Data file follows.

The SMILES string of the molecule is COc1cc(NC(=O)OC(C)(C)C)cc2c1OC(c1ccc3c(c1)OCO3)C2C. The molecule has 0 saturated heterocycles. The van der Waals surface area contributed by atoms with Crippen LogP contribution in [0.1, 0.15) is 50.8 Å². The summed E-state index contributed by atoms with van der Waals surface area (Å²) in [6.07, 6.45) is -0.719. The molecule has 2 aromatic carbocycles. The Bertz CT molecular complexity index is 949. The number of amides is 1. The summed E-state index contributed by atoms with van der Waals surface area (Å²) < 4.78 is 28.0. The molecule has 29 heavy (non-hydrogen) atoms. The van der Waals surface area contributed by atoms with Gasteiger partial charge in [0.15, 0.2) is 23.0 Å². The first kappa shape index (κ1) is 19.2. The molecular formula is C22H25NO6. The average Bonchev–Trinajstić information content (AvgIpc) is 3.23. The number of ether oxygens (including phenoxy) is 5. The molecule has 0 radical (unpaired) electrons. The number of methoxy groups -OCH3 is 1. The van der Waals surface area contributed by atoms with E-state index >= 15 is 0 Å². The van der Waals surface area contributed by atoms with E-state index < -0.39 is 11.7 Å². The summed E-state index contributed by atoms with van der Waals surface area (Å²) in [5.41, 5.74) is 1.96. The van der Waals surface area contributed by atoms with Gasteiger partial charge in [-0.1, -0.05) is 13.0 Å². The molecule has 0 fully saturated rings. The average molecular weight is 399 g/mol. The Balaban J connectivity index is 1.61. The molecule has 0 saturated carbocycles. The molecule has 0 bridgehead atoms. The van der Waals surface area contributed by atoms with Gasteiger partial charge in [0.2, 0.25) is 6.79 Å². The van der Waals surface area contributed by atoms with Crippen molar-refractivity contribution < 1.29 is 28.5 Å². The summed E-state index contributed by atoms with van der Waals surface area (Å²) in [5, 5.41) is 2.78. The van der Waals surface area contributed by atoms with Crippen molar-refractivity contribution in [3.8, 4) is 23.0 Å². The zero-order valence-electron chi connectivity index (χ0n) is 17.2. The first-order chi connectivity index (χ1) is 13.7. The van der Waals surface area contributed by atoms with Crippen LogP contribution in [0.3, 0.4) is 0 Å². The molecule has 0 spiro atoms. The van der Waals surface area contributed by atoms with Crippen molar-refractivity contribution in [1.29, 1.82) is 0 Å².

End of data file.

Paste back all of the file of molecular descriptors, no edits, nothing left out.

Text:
The SMILES string of the molecule is COc1cc(NC(=O)OC(C)(C)C)cc2c1OC(c1ccc3c(c1)OCO3)C2C. The molecule has 0 saturated heterocycles. The van der Waals surface area contributed by atoms with Crippen LogP contribution in [0.1, 0.15) is 50.8 Å². The summed E-state index contributed by atoms with van der Waals surface area (Å²) in [6.07, 6.45) is -0.719. The molecule has 2 aromatic carbocycles. The Bertz CT molecular complexity index is 949. The number of amides is 1. The summed E-state index contributed by atoms with van der Waals surface area (Å²) < 4.78 is 28.0. The molecule has 29 heavy (non-hydrogen) atoms. The van der Waals surface area contributed by atoms with Gasteiger partial charge in [0.15, 0.2) is 23.0 Å². The first kappa shape index (κ1) is 19.2. The molecular formula is C22H25NO6. The average Bonchev–Trinajstić information content (AvgIpc) is 3.23. The number of ether oxygens (including phenoxy) is 5. The molecule has 0 radical (unpaired) electrons. The number of methoxy groups -OCH3 is 1. The van der Waals surface area contributed by atoms with E-state index >= 15 is 0 Å². The van der Waals surface area contributed by atoms with E-state index < -0.39 is 11.7 Å². The summed E-state index contributed by atoms with van der Waals surface area (Å²) in [5.41, 5.74) is 1.96. The van der Waals surface area contributed by atoms with Gasteiger partial charge in [-0.1, -0.05) is 13.0 Å². The molecule has 0 fully saturated rings. The average molecular weight is 399 g/mol. The Balaban J connectivity index is 1.61. The molecule has 0 saturated carbocycles. The molecule has 0 bridgehead atoms. The van der Waals surface area contributed by atoms with Gasteiger partial charge in [0.2, 0.25) is 6.79 Å². The van der Waals surface area contributed by atoms with Crippen molar-refractivity contribution < 1.29 is 28.5 Å². The summed E-state index contributed by atoms with van der Waals surface area (Å²) in [5, 5.41) is 2.78. The van der Waals surface area contributed by atoms with Crippen molar-refractivity contribution in [3.8, 4) is 23.0 Å². The zero-order valence-electron chi connectivity index (χ0n) is 17.2. The first-order chi connectivity index (χ1) is 13.7. The van der Waals surface area contributed by atoms with Crippen LogP contribution in [0.3, 0.4) is 0 Å². The molecule has 0 spiro atoms. The van der Waals surface area contributed by atoms with Crippen molar-refractivity contribution in [1.29, 1.82) is 0 Å².